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Tree and Leaf: Including "Mythopoeia" Paperback – February 5, 2001
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Top Customer Reviews
It's short, only two pieces, but it was excellent -- and excellent in a way that makes me ten times more eager to look for other Tolkien ephemera than The Silmarillion ever did. The first part of this is an essay, expanded from a lecture Tolkien gave, called On Fairy-Stories. And not only was it interesting and well-written, it had some absolutely brilliant insights; I don't know if they were Tolkien's or simply common knowledge among Oxford literature dons, but I loved reading about the power of adjectives, and the concept of the sub-creator, and the idea that a fantasy world does not require a suspension of disbelief, but rather an acceptance of an internal continuity that allows a sub-creation of a new world within the pages, a world that, if well done by the author and well-read by the audience, requires no suspension of disbelief but merely a shift in sensory input, from direct input to that which is imagined from the words. Great idea that I'm not doing justice to, but intend to revisit and clarify further in my own mind, and use to my advantage. It certainly reaffirmed my belief that Tolkien was the leading light of the fantasy genre, both because of his immense gifts as a writer, and because he understood fantasy, its advantages and disadvantages, its requirements and its place in literature and our lives.Read more ›
Tolkien's essay reveals the value or role of fairy stories for those who may be fantasy-challenged. Children already know that there are dragons. Fairy tales don't scare children by telling them this terrible secret. The role of the fairy tale is to reveal that dragons can be killed. The dragon is the catastrophe. The slaying of the dragon is the eucatastrophe.
Tolkien also notes that we are all subcreators, that it is a natural role for us. (I think he was writing about other authors but anyone who daydreams a story is creating as well.)
The best part of this book is "Leaf by Niggle." Tolkien wrote several short stories and I love them all, but this is a very special short story. In my opinion, Tolkien was writing about himself during a particularly clear moment of spiritual discernment.
I don't want to give away the plot but suffice it to say that the main character, Niggle, is working on a huge painting of an immense tree, filled with detail that grows in detail the more he paints. He would love to finish the painting but he has a neighbor who interrupts him repeatedly with some very real if down-to-earth needs.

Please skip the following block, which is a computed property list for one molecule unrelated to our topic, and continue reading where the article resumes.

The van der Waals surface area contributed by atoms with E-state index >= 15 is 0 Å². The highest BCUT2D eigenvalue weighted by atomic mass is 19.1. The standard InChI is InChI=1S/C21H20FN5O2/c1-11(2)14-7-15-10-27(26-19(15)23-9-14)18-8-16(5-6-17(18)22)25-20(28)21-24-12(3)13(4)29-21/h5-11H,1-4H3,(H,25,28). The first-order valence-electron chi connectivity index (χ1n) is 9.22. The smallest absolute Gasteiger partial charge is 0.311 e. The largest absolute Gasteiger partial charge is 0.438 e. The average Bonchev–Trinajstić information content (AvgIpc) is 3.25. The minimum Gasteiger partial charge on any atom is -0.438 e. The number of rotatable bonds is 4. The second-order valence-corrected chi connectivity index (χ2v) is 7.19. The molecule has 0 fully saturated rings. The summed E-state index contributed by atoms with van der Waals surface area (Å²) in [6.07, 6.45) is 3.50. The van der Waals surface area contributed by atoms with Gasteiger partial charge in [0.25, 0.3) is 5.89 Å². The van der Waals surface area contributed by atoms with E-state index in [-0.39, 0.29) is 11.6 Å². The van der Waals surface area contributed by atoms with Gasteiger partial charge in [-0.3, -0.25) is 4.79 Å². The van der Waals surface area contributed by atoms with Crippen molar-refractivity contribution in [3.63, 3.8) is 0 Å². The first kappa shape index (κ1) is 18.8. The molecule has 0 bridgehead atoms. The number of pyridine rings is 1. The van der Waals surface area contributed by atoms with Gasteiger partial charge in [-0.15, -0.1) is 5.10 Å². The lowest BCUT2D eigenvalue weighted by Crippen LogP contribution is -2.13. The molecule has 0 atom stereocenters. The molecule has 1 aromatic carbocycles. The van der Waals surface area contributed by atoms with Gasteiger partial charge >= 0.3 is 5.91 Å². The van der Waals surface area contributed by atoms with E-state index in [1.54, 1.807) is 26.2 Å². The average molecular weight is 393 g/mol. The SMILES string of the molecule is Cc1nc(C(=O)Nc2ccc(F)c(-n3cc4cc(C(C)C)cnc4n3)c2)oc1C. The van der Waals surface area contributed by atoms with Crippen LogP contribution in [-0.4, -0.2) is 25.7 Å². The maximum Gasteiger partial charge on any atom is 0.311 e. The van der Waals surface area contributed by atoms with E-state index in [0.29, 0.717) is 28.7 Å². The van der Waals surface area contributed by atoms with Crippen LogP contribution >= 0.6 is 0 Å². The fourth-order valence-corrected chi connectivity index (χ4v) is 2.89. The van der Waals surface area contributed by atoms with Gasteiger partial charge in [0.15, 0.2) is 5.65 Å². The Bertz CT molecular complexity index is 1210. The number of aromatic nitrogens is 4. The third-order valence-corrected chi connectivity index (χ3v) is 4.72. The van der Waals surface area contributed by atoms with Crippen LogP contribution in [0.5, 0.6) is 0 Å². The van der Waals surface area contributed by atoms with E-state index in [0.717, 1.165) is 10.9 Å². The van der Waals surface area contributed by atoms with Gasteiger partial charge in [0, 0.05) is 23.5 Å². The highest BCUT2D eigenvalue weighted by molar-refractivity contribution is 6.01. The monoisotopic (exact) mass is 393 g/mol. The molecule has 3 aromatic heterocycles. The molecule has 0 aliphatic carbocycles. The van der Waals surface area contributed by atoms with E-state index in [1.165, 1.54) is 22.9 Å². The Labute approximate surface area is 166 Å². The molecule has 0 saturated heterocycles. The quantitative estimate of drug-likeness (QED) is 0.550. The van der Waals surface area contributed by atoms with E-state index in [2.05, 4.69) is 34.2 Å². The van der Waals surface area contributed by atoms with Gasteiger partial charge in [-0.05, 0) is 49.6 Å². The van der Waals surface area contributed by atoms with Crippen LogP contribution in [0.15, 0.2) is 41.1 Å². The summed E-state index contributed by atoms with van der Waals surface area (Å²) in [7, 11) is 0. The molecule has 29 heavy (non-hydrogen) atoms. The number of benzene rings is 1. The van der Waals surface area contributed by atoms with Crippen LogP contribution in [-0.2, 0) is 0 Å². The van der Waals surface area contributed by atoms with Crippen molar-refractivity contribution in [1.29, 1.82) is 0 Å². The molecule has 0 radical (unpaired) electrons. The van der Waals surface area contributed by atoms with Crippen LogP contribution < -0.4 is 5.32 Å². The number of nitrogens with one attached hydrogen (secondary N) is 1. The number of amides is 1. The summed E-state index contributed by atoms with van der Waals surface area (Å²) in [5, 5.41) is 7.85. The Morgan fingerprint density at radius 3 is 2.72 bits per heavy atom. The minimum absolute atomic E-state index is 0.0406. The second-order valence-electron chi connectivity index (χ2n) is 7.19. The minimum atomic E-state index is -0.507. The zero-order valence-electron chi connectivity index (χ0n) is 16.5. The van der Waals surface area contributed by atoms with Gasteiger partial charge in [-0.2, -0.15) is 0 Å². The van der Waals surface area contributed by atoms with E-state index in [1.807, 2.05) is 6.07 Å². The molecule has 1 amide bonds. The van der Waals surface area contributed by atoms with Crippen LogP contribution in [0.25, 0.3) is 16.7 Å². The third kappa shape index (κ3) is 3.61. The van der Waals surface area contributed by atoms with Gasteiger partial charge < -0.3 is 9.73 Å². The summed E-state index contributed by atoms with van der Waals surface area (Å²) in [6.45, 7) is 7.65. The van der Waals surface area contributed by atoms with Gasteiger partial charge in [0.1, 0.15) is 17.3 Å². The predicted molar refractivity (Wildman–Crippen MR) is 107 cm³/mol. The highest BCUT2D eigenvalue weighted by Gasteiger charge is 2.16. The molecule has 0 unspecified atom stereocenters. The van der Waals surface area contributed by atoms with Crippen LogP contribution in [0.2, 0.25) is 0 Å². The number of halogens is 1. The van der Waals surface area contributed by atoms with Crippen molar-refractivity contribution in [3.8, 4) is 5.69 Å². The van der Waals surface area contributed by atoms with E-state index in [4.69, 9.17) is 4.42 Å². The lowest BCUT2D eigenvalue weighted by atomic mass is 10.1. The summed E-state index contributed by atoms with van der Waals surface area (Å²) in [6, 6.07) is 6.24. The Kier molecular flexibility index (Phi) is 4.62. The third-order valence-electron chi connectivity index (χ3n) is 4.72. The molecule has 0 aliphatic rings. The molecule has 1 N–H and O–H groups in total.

And that's just the premise. The story just gets better and better, and I hope that it is all true. "True", not "real".
Please buy a used copy while you can, and treasure it.
Sherry Thompson (no matter who Amazon thinks I am)
Unique to the HarperCollins (British) "Tree by Leaf" edition noted here is the inclusion of the 148-line poem "Mythopoeia" which, according to Christopher Tolkien's preface, Tolkien composed in response to C. S. Lewis' having "described myth and fairy-story as 'lies'." Also included is "The Homecoming of Beorhtnoth," an ending Tolkien supplied to an Old English tale, "The Battle of Maldon." Those drawn to these works may find Paul Kocher's chapter, "Seven Leaves," from his "Master of Middle Earth," of particular interest. Furthermore, Tom Shippey's introduction to "Tales from the Perilous Realm" links themes from "On Fairy Tales" and "Leaf by Niggle" to such Tolkien translations as "Sir Orfeo," not included in the collections cited above.
Most Recent Customer Reviews
This is an odd collection of short pieces by Tolkien, none of them long enough to stand alone. They have little in common except their authorship. Read morePublished 13 months ago by Ellyn Jones
Especially the short story "Leaf by Niggle" is great! I read it twenty years ago, and it was as good at my rereading of it.
Beautifully written, with a message.
Great for the Tolkien enthusiast. When you already have the hobbit, several collectors sets of TLOTR, and all the histories of middle earth and the silmarilion, This is a good... Read morePublished 19 months ago by Amazon Customer
This is an excellent little volume of Tolkien's work, collecting together some of his less known work. Read morePublished on June 26, 2014 by Mark Dowers
This little book contains the essay "On Fairy Stories" which was a dissertation Tolkien delivered in the 1920s. Read morePublished on March 21, 2014 by E. Munoz